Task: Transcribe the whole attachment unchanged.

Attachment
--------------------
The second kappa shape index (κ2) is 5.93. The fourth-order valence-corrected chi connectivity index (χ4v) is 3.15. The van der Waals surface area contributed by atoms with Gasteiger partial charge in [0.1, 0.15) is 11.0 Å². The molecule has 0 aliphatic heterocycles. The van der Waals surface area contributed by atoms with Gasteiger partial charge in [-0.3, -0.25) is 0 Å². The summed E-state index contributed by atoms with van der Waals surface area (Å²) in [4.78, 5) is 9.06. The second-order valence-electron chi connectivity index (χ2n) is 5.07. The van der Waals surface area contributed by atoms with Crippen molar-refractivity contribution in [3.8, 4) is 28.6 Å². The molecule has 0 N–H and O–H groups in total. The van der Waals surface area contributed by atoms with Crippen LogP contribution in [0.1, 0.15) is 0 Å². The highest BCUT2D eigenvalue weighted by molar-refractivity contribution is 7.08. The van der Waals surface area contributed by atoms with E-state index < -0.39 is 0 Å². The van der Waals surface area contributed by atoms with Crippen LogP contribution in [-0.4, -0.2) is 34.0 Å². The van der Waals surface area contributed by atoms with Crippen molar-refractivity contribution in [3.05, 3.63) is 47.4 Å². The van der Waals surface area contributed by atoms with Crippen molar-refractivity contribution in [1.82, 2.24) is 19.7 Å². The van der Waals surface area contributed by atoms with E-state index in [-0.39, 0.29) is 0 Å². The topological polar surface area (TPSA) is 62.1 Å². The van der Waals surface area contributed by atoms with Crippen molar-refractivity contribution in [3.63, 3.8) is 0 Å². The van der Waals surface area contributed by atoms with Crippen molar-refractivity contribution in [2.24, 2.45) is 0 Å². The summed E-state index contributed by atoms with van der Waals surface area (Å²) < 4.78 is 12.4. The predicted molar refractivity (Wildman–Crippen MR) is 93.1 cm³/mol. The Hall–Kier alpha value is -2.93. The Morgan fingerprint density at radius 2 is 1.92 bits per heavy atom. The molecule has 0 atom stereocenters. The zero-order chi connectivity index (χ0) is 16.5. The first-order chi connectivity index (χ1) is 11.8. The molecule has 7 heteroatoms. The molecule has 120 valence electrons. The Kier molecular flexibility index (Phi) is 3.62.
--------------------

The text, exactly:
The second kappa shape index (κ2) is 5.93. The fourth-order valence-corrected chi connectivity index (χ4v) is 3.15. The van der Waals surface area contributed by atoms with Gasteiger partial charge in [0.1, 0.15) is 11.0 Å². The molecule has 0 aliphatic heterocycles. The van der Waals surface area contributed by atoms with Gasteiger partial charge in [-0.3, -0.25) is 0 Å². The summed E-state index contributed by atoms with van der Waals surface area (Å²) in [4.78, 5) is 9.06. The second-order valence-electron chi connectivity index (χ2n) is 5.07. The van der Waals surface area contributed by atoms with Crippen molar-refractivity contribution in [3.8, 4) is 28.6 Å². The molecule has 0 N–H and O–H groups in total. The van der Waals surface area contributed by atoms with Crippen LogP contribution in [0.1, 0.15) is 0 Å². The highest BCUT2D eigenvalue weighted by molar-refractivity contribution is 7.08. The van der Waals surface area contributed by atoms with E-state index < -0.39 is 0 Å². The van der Waals surface area contributed by atoms with Crippen LogP contribution in [-0.4, -0.2) is 34.0 Å². The van der Waals surface area contributed by atoms with Crippen molar-refractivity contribution in [3.05, 3.63) is 47.4 Å². The van der Waals surface area contributed by atoms with Crippen molar-refractivity contribution in [1.82, 2.24) is 19.7 Å². The van der Waals surface area contributed by atoms with E-state index in [-0.39, 0.29) is 0 Å². The topological polar surface area (TPSA) is 62.1 Å². The van der Waals surface area contributed by atoms with Crippen molar-refractivity contribution in [3.63, 3.8) is 0 Å². The van der Waals surface area contributed by atoms with Crippen molar-refractivity contribution in [2.24, 2.45) is 0 Å². The summed E-state index contributed by atoms with van der Waals surface area (Å²) < 4.78 is 12.4. The predicted molar refractivity (Wildman–Crippen MR) is 93.1 cm³/mol. The Hall–Kier alpha value is -2.93. The Morgan fingerprint density at radius 2 is 1.92 bits per heavy atom. The molecule has 0 atom stereocenters. The zero-order chi connectivity index (χ0) is 16.5. The first-order chi connectivity index (χ1) is 11.8. The molecule has 7 heteroatoms. The molecule has 120 valence electrons. The Kier molecular flexibility index (Phi) is 3.62.